China Underground > China News > Google Search Prototype for China Links Searches to Phone Numbers

Google Search Prototype for China Links Searches to Phone Numbers

New disturbing details about the new Google search engine for China.

According to online publications, including Gizmodo, the prototype search engine for China, codenamed Dragonfly, not only restricts the searches by following a blacklist of keywords provided by the Chinese censors but above all would directly link the searches to the phone number. The news was leaked thanks to an Intercept report released on Friday.

We remember how in 2010, Google had actually abandoned China due to the continuous violations of human rights and a cyber attack that had compromised the accounts of some activists. Recently, some reports have indicated that Google is trying to re-enter the lucrative Chinese market, in the meantime conquered by local competition.

The main human rights groups have criticized Dragonfly, stating that the platform could push the company to “contribute directly or become an accomplice of human rights violations”. A central concern expressed by the groups is that, beyond the censorship, the user’s data is stored by Google directly in China and these could easily be accessed by the Chinese authorities.

In order for this to happen, Google must necessarily satisfy a series of requests from the Chinese authorities. Among the sensitive keywords, according to the Intercept report, and already included in the Google blacklist we find terms in Chinese as “human rights”, “student protest”, and “Nobel Prize”. Some features of the search engine would appear to have been added for the sole purpose of facilitating the work of the censors.

In fact, among these features of the prototype, we find that there is one that links the searches of the user of an Android smartphone to their phone number. This means that the searches of people are easily traceable, and anyone is looking for information censored by Government can potentially be at risk of interrogation or detention if the security agencies will request the results of searches to Google.

“This is a problematic issue from the privacy point of view because it allows for even more detailed tracking and allows (above all) to create a behavioral profile for each individual,” said Cynthia Wong, senior internet researcher of Human Rights Watch.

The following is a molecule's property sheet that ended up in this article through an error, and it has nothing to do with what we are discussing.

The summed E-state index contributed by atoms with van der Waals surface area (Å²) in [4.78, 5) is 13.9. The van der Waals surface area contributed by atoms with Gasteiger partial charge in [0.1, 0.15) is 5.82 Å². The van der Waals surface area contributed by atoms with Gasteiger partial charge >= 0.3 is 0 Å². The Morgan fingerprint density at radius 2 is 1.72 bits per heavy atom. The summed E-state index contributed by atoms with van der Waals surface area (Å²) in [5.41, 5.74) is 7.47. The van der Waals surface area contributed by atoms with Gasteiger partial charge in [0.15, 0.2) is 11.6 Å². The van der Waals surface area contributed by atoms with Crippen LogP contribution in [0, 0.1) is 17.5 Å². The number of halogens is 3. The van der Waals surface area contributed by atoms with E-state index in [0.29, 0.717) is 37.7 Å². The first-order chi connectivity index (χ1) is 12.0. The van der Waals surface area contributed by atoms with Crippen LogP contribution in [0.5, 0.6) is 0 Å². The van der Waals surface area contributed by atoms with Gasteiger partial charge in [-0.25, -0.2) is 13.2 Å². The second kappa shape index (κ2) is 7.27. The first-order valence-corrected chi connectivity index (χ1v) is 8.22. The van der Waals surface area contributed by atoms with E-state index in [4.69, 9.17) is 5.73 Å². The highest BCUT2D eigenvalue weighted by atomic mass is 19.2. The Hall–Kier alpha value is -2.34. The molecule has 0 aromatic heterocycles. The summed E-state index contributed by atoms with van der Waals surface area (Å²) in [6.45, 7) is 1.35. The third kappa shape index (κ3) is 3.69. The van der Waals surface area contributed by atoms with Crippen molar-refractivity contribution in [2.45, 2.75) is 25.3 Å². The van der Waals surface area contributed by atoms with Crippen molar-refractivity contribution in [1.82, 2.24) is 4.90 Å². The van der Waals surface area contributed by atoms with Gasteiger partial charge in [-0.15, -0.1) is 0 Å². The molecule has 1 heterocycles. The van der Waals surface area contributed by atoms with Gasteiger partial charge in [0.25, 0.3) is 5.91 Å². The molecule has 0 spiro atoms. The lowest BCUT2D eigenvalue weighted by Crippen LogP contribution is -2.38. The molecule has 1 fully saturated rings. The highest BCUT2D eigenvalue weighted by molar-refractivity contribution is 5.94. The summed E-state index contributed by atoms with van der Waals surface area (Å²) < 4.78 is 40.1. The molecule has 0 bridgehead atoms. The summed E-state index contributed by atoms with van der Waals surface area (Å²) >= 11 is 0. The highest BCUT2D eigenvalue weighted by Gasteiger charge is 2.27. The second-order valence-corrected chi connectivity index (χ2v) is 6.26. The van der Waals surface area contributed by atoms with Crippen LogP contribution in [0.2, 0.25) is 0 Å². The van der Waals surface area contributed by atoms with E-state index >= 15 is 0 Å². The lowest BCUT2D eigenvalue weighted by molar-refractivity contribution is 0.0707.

Chinese law requires all telecommunications companies to register user data directly in China, where the law allows authorities to intervene strongly in the initial stages of the investigation. Also according to Intercept, Dragonfly is the result of a joint venture between Google and an unspecified Chinese partner, which could have independent powers to update the blacklist, even without the approval of Google.

Furthermore, the report asserts that, according to internal sources, the data on pollution would be modified and replaced with data provided by Beijing. The issue of Beijing’s pollution is sensitive, and since the US embassy revealed the true data of pollution in the capital, the topic has become the focus of media attention and in fact, an objective point on which to evaluate the operated by the Chinese government.

In August, around 1,400 Google employees signed an open letter to the management to “know what we are building” and to respect the principles bolstered by the same company. An engineer, Jack Poulson, told Intercept he had released his resignation in protest.

According to Jack Poulson, capitulation in the face of requests for censorship and surveillance systems in exchange for access to the Chinese market represents a failure of negotiation capacity.

Since the news began circulating last month, Google has denied sending senior executives such as CEO Sundar Pichai to the US Senate Intelligence Committee. This week a bipartisan group of parliamentarians asked the company for more details about this project. Google responded by saying that it is only an exploratory phase.

But Google is not the only American company working with the censors. Apple has moved servers that recorded the decryption keys of Chinese iCloud users in China to comply with local laws and has removed thousands of applications, from gambling to VPNs.

topic: google censorship, google china

Last Updated on 2020/12/06

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